New research showing long term metabolic changes in The Biggest Loser participants which are not observed after gastric bypass
I read a few articles online last week about participants…
Since having my gastric bypass reading food labels has become much more to me than just having a quick look at something to see how much sugar or fat something has in it. I read the labels of anything I’m considering eating and I pay far more attention to it when I read it. This is a really good habit to have developed and I’ve written a post about how to read food labels and you can check that out here.
This constant need for re-evaulation of what you are eating and the nutrient levels within the foods is especially important as you move up through the different dietary stages after surgery. As you move from puree to soft food and then transition to your new normal your dietary needs and the amounts you are getting from food changes. This is also impacted by reducing the amount of Optifast that you need to have the further out from surgery you get.
I tend to heavily investigate (Reallllllly read the food label) when I consider something new. Then if it’s appropriate I may refer to the label again a few times after I’ve started using it but once I know the protein levels per 100g off the top of my head I tend to stop referring to it altogether. It is important though to have a good handle on how much a 100g (or whatever size serving you are having) actually is and if that means you have to measure it out every time so be it.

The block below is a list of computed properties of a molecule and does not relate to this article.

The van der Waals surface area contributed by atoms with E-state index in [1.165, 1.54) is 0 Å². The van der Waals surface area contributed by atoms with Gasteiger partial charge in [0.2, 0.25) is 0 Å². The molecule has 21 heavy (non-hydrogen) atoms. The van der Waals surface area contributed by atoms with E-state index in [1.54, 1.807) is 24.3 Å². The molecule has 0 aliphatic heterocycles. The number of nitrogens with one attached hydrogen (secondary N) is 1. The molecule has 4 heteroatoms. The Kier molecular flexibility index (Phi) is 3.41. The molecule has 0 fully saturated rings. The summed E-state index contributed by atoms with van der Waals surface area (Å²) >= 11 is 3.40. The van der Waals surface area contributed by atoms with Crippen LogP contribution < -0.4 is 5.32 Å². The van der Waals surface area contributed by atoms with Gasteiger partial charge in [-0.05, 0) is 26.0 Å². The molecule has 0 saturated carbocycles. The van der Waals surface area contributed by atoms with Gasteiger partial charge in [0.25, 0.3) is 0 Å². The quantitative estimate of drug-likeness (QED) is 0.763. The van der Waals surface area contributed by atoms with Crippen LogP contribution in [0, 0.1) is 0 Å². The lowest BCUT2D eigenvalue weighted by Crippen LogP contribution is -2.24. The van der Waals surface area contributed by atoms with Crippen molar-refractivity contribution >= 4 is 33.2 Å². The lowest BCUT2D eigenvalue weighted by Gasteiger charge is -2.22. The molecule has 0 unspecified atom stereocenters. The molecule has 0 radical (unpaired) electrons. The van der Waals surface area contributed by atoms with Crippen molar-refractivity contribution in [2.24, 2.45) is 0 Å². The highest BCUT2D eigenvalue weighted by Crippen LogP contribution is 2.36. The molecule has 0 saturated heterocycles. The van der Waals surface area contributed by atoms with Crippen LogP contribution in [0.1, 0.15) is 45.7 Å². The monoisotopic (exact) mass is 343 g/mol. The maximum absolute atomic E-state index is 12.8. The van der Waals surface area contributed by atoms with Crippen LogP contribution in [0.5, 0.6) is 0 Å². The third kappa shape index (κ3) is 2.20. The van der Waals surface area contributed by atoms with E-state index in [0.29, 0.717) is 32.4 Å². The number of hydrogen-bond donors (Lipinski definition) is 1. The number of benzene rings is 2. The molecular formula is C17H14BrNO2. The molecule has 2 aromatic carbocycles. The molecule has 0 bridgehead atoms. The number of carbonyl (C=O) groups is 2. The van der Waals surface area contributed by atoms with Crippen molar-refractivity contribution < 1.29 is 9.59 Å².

I don’t use an app or anything to calculate my daily protein level because I know the approximate values of the things I eat regularly and I just add it up in my head as I go through my day. Because I use such a relaxed system of keeping track of it I need to remind myself to recheck labels every now and then to make sure I’m still on track in terms of serving size and protein content.
I got a bit of a fright the other day when I had guessed (and had been guessing for a long time) the weight of a tablespoon of protein powder. It turns out I was using half the amount I should have been which of course meant I wasn’t getting as much protein each day as I thought I had been. I was really surprised and it was something I’m glad I eventually figured out.
I think a focus on food and keeping an eye on the nutrient levels in foods are important to ensure long term success after bariatric surgery. Reading food labels is important but just as important is watching the serving sizes of the things you are making your meals up from. If you need to weigh things out to make sure the portion size is okay for a long time then do it. There’s still certain things I weigh out everytime because I don’t want to let it get away from me.
I am determined that I am going to maintain the healthy weight that I reached after my gastric bypass and by reading food labels, watching my portion sizes and constantly re-evaluating the nutrient levels in the things I eat is a strategy I think will play a huge part in being successful at this. How do you keep an eye on your protein levels? Do you make a habit of reading food labels? Comment below and let me know.